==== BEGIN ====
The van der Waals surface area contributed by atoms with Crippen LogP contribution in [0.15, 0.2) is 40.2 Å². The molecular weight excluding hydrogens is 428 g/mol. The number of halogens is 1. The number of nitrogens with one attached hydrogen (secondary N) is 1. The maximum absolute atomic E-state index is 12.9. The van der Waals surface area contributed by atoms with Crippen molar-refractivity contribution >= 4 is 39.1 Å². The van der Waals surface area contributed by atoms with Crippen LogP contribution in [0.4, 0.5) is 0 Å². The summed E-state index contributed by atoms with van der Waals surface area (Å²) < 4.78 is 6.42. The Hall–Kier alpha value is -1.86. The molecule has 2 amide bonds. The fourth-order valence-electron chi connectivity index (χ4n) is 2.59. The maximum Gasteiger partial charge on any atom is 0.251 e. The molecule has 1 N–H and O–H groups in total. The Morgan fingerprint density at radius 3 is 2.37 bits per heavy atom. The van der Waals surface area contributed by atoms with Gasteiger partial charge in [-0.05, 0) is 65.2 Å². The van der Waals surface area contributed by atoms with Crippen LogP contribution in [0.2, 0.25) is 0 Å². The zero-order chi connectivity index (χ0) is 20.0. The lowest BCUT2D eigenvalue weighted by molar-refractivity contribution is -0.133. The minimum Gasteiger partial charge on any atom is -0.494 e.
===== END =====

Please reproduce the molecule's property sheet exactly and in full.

The van der Waals surface area contributed by atoms with Crippen LogP contribution in [0.15, 0.2) is 40.2 Å². The molecular weight excluding hydrogens is 428 g/mol. The number of halogens is 1. The number of nitrogens with one attached hydrogen (secondary N) is 1. The maximum absolute atomic E-state index is 12.9. The van der Waals surface area contributed by atoms with Crippen molar-refractivity contribution >= 4 is 39.1 Å². The van der Waals surface area contributed by atoms with Crippen LogP contribution in [0.4, 0.5) is 0 Å². The summed E-state index contributed by atoms with van der Waals surface area (Å²) < 4.78 is 6.42. The Hall–Kier alpha value is -1.86. The molecule has 2 amide bonds. The fourth-order valence-electron chi connectivity index (χ4n) is 2.59. The maximum Gasteiger partial charge on any atom is 0.251 e. The molecule has 1 N–H and O–H groups in total. The Morgan fingerprint density at radius 3 is 2.37 bits per heavy atom. The van der Waals surface area contributed by atoms with Gasteiger partial charge in [-0.05, 0) is 65.2 Å². The van der Waals surface area contributed by atoms with Crippen LogP contribution in [0.2, 0.25) is 0 Å². The zero-order chi connectivity index (χ0) is 20.0. The lowest BCUT2D eigenvalue weighted by molar-refractivity contribution is -0.133. The minimum Gasteiger partial charge on any atom is -0.494 e.